An ad from 2012 promoting a new dosage of Androgel. Photo credit: iSpot.tv.
If you needed more evidence as to why drugmakers continue to plunge billions of dollars into direct-to-consumer advertising, look no further than a recent study published in JAMA. In it, researchers found that broadcast DTC ads for drugs treating low testosterone were linked with “substantial overall increases” in patients being tested and treated for the same condition.
Researchers at the University of North Carolina at Chapel Hill investigated this potential link in 75 areas across the U.S. They found that out of 17 million commercially insured men, one million were tested and just over 283,000 began treatment between 2009 and 2013.
“Although the average increase in testosterone rates associated with a single ad exposure was less than 1%, advertisements were widespread and and frequent during the study period, direct-to-consumer advertising was associated with substantial overall increases in testosterone testing and initiation,” the study’s authors wrote.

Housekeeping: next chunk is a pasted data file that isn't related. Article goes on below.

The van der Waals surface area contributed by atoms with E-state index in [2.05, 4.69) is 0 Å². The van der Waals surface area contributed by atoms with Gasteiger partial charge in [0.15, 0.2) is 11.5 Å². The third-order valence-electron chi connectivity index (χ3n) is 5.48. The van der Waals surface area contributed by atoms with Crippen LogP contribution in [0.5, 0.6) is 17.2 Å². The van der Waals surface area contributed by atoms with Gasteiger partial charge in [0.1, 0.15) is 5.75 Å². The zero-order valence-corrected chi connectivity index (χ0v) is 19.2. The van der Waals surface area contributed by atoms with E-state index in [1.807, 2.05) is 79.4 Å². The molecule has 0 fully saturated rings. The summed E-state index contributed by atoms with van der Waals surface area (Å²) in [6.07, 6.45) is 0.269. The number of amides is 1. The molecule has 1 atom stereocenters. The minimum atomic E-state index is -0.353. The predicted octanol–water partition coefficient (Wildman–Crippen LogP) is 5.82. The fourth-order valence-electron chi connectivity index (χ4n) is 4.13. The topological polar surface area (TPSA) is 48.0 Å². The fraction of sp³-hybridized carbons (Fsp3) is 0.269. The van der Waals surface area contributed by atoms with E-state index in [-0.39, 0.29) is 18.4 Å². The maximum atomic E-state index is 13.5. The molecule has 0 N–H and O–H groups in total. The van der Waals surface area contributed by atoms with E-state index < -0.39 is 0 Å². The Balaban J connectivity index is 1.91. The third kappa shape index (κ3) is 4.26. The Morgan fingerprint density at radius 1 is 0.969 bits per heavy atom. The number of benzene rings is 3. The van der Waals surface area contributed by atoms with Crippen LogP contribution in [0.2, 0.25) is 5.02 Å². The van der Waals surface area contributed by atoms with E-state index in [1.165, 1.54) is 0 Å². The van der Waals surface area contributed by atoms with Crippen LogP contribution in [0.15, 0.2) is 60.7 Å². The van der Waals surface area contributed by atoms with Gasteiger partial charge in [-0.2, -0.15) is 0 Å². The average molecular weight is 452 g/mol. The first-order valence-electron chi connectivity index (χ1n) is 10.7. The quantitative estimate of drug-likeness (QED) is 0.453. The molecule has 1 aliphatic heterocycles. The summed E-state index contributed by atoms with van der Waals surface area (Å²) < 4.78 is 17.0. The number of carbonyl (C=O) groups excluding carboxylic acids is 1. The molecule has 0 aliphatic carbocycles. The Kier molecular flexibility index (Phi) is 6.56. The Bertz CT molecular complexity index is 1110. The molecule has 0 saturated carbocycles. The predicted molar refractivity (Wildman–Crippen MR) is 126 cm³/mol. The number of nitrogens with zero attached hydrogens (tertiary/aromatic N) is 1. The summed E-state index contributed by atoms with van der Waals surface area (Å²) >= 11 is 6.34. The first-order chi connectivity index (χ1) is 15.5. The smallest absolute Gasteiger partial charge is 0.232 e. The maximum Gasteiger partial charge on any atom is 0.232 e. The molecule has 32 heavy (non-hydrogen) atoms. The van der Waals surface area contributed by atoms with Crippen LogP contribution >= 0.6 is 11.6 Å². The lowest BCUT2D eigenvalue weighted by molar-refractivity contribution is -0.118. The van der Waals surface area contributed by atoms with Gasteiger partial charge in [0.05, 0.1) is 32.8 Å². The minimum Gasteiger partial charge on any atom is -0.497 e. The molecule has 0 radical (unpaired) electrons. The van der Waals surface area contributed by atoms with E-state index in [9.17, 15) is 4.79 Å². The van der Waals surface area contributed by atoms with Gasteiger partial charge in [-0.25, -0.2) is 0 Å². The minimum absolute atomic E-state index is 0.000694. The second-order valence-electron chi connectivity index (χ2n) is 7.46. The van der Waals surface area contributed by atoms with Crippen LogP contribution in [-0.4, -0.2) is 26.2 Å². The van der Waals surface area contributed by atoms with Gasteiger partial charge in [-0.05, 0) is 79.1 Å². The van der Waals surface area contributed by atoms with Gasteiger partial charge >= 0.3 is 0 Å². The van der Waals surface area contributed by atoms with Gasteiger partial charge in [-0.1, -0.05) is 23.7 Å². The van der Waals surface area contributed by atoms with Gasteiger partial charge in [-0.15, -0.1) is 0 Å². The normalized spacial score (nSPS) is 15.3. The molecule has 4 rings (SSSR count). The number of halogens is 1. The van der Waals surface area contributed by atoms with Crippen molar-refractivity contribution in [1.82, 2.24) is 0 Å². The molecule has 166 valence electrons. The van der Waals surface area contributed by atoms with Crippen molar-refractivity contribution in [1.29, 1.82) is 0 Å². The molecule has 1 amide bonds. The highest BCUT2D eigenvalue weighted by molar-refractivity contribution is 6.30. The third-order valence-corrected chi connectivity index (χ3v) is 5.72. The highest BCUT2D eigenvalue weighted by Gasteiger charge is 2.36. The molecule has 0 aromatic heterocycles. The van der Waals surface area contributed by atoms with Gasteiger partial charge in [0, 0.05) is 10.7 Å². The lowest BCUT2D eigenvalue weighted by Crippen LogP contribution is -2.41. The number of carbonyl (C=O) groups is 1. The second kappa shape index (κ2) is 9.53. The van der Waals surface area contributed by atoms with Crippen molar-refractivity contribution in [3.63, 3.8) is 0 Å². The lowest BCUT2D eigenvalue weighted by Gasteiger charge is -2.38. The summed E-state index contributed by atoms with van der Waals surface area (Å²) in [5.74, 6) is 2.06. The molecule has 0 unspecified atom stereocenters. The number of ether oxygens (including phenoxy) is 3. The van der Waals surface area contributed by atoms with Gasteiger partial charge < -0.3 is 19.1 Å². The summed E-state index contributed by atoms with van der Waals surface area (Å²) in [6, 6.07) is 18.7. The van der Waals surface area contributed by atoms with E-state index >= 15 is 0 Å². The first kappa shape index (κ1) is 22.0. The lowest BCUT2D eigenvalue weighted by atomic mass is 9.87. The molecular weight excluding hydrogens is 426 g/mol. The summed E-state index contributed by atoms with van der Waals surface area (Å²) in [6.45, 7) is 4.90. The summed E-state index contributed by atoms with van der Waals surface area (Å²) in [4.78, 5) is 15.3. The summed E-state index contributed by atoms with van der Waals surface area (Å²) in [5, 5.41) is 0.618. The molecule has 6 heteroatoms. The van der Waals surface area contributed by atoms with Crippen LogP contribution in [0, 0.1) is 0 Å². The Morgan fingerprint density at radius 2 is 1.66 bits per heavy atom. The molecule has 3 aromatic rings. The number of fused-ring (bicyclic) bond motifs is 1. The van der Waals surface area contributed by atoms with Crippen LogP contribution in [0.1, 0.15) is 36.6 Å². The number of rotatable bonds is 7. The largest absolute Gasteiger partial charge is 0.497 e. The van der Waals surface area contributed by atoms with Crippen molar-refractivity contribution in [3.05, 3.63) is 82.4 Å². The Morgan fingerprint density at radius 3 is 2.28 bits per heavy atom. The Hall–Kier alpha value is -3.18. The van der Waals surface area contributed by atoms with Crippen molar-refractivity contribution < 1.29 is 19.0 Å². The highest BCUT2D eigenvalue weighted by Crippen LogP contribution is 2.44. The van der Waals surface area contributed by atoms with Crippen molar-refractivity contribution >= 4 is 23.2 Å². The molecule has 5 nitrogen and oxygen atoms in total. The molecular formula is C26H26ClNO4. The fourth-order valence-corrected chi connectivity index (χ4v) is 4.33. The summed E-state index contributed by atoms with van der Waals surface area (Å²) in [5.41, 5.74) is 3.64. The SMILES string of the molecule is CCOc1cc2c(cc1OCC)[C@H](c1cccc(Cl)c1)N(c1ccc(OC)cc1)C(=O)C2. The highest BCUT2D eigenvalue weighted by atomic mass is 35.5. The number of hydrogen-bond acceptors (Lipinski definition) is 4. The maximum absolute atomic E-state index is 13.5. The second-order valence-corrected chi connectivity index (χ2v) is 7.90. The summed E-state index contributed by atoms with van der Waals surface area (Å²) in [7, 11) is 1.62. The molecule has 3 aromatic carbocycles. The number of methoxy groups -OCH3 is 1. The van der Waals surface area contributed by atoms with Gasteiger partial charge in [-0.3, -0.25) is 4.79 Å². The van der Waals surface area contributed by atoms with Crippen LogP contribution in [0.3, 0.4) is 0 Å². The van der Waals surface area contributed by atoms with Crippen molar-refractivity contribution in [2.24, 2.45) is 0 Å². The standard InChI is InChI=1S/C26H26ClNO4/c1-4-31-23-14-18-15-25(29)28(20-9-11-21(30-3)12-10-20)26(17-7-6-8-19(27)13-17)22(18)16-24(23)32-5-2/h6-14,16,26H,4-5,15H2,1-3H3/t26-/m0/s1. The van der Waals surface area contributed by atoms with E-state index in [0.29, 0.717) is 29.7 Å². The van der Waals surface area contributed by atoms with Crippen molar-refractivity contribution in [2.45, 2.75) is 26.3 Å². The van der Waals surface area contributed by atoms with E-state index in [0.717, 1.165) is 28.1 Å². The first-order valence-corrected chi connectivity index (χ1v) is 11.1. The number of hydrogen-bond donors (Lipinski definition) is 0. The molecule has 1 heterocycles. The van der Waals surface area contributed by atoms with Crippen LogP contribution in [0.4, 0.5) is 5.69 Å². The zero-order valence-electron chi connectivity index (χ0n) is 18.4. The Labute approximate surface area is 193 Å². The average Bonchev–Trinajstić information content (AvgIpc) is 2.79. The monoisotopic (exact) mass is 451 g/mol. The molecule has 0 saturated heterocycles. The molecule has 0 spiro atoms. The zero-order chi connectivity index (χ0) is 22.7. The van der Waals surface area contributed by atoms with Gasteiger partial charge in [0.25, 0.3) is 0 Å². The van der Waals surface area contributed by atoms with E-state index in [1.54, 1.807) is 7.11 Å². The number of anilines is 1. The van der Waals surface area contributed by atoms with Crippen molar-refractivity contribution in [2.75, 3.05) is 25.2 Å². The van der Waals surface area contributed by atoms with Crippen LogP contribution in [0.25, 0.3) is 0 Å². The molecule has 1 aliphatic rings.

Critics argue that advertising for low-testosterone drugs is a form of what is sometimes referred to as “disease-mongering.” They claim that these and other ads latch onto symptoms like fatigue and ignore that a natural decline in testosterone does not necessarily warrant a prescription, according to a 2015 editorial published in The Journal of the American Geriatrics Society.
The FDA updated the labels of drugs purported to address low testosterone in 2015, to note that they can potentially increase the risk of heart attack and stroke.